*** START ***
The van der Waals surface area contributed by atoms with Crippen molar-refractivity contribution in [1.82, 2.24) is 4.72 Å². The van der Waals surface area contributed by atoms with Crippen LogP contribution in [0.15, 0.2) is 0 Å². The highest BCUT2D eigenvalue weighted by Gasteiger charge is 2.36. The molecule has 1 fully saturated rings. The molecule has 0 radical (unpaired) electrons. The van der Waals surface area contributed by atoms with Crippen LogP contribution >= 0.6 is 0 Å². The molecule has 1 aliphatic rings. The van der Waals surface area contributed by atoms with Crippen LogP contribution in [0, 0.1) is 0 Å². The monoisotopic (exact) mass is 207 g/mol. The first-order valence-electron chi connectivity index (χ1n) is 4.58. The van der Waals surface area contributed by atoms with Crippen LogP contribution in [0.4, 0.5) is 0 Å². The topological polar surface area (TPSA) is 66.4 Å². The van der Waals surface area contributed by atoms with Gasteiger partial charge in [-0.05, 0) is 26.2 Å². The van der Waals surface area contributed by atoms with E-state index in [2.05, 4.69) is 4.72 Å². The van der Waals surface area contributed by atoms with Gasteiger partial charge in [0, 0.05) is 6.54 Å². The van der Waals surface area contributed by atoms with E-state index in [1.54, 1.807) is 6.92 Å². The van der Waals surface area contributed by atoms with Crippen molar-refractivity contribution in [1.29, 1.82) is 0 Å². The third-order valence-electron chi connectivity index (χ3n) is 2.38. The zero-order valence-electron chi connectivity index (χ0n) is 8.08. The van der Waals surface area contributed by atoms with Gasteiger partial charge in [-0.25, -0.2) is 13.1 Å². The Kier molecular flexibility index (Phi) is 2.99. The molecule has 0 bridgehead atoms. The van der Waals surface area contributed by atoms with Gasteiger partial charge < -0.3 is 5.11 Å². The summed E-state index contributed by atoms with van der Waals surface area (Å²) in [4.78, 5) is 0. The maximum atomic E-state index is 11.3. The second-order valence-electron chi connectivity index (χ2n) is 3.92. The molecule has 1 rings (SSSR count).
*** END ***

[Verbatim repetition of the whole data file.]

The van der Waals surface area contributed by atoms with Crippen molar-refractivity contribution in [1.82, 2.24) is 4.72 Å². The van der Waals surface area contributed by atoms with Crippen LogP contribution in [0.15, 0.2) is 0 Å². The highest BCUT2D eigenvalue weighted by Gasteiger charge is 2.36. The molecule has 1 fully saturated rings. The molecule has 0 radical (unpaired) electrons. The van der Waals surface area contributed by atoms with Crippen LogP contribution >= 0.6 is 0 Å². The molecule has 1 aliphatic rings. The van der Waals surface area contributed by atoms with Crippen LogP contribution in [0, 0.1) is 0 Å². The monoisotopic (exact) mass is 207 g/mol. The first-order valence-electron chi connectivity index (χ1n) is 4.58. The van der Waals surface area contributed by atoms with Crippen LogP contribution in [0.4, 0.5) is 0 Å². The topological polar surface area (TPSA) is 66.4 Å². The van der Waals surface area contributed by atoms with Gasteiger partial charge in [-0.05, 0) is 26.2 Å². The van der Waals surface area contributed by atoms with E-state index in [2.05, 4.69) is 4.72 Å². The van der Waals surface area contributed by atoms with Gasteiger partial charge in [0, 0.05) is 6.54 Å². The van der Waals surface area contributed by atoms with E-state index in [1.54, 1.807) is 6.92 Å². The van der Waals surface area contributed by atoms with Crippen molar-refractivity contribution in [1.29, 1.82) is 0 Å². The third-order valence-electron chi connectivity index (χ3n) is 2.38. The zero-order valence-electron chi connectivity index (χ0n) is 8.08. The van der Waals surface area contributed by atoms with Gasteiger partial charge in [-0.25, -0.2) is 13.1 Å². The Kier molecular flexibility index (Phi) is 2.99. The molecule has 0 bridgehead atoms. The van der Waals surface area contributed by atoms with Gasteiger partial charge < -0.3 is 5.11 Å². The summed E-state index contributed by atoms with van der Waals surface area (Å²) in [4.78, 5) is 0. The maximum atomic E-state index is 11.3. The second-order valence-electron chi connectivity index (χ2n) is 3.92. The molecule has 1 rings (SSSR count).